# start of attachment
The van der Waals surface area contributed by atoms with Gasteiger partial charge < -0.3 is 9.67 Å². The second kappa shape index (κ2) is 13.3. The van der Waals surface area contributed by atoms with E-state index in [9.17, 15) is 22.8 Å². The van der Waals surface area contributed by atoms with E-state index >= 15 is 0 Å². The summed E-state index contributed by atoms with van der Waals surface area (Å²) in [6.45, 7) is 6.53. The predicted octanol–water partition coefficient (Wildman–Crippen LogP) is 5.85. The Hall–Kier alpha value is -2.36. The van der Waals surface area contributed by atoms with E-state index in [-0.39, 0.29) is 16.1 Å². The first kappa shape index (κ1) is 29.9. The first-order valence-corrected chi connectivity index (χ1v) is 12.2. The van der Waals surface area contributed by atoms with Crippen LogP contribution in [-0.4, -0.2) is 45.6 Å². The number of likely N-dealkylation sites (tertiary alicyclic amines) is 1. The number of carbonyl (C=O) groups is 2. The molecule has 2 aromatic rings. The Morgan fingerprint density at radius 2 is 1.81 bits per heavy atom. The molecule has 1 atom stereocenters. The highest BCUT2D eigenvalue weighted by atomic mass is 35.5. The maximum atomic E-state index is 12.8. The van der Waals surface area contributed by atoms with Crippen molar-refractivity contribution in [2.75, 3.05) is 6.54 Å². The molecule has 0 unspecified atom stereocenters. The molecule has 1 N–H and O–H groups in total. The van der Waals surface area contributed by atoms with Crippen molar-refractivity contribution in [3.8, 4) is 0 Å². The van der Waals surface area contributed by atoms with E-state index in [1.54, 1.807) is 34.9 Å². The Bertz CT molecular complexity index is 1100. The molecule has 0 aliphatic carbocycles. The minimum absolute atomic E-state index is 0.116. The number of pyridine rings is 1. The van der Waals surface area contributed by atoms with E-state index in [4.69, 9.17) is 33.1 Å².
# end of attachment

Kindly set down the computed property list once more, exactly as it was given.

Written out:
The van der Waals surface area contributed by atoms with Gasteiger partial charge < -0.3 is 9.67 Å². The second kappa shape index (κ2) is 13.3. The van der Waals surface area contributed by atoms with E-state index in [9.17, 15) is 22.8 Å². The van der Waals surface area contributed by atoms with E-state index >= 15 is 0 Å². The summed E-state index contributed by atoms with van der Waals surface area (Å²) in [6.45, 7) is 6.53. The predicted octanol–water partition coefficient (Wildman–Crippen LogP) is 5.85. The Hall–Kier alpha value is -2.36. The van der Waals surface area contributed by atoms with E-state index in [-0.39, 0.29) is 16.1 Å². The first kappa shape index (κ1) is 29.9. The first-order valence-corrected chi connectivity index (χ1v) is 12.2. The van der Waals surface area contributed by atoms with Crippen LogP contribution in [-0.4, -0.2) is 45.6 Å². The number of likely N-dealkylation sites (tertiary alicyclic amines) is 1. The number of carbonyl (C=O) groups is 2. The molecule has 2 aromatic rings. The Morgan fingerprint density at radius 2 is 1.81 bits per heavy atom. The molecule has 1 atom stereocenters. The highest BCUT2D eigenvalue weighted by atomic mass is 35.5. The maximum atomic E-state index is 12.8. The van der Waals surface area contributed by atoms with Crippen molar-refractivity contribution in [2.75, 3.05) is 6.54 Å². The molecule has 0 unspecified atom stereocenters. The molecule has 1 N–H and O–H groups in total. The van der Waals surface area contributed by atoms with Crippen molar-refractivity contribution in [3.8, 4) is 0 Å². The van der Waals surface area contributed by atoms with E-state index in [1.54, 1.807) is 34.9 Å². The Bertz CT molecular complexity index is 1100. The molecule has 0 aliphatic carbocycles. The minimum absolute atomic E-state index is 0.116. The number of pyridine rings is 1. The van der Waals surface area contributed by atoms with E-state index in [4.69, 9.17) is 33.1 Å².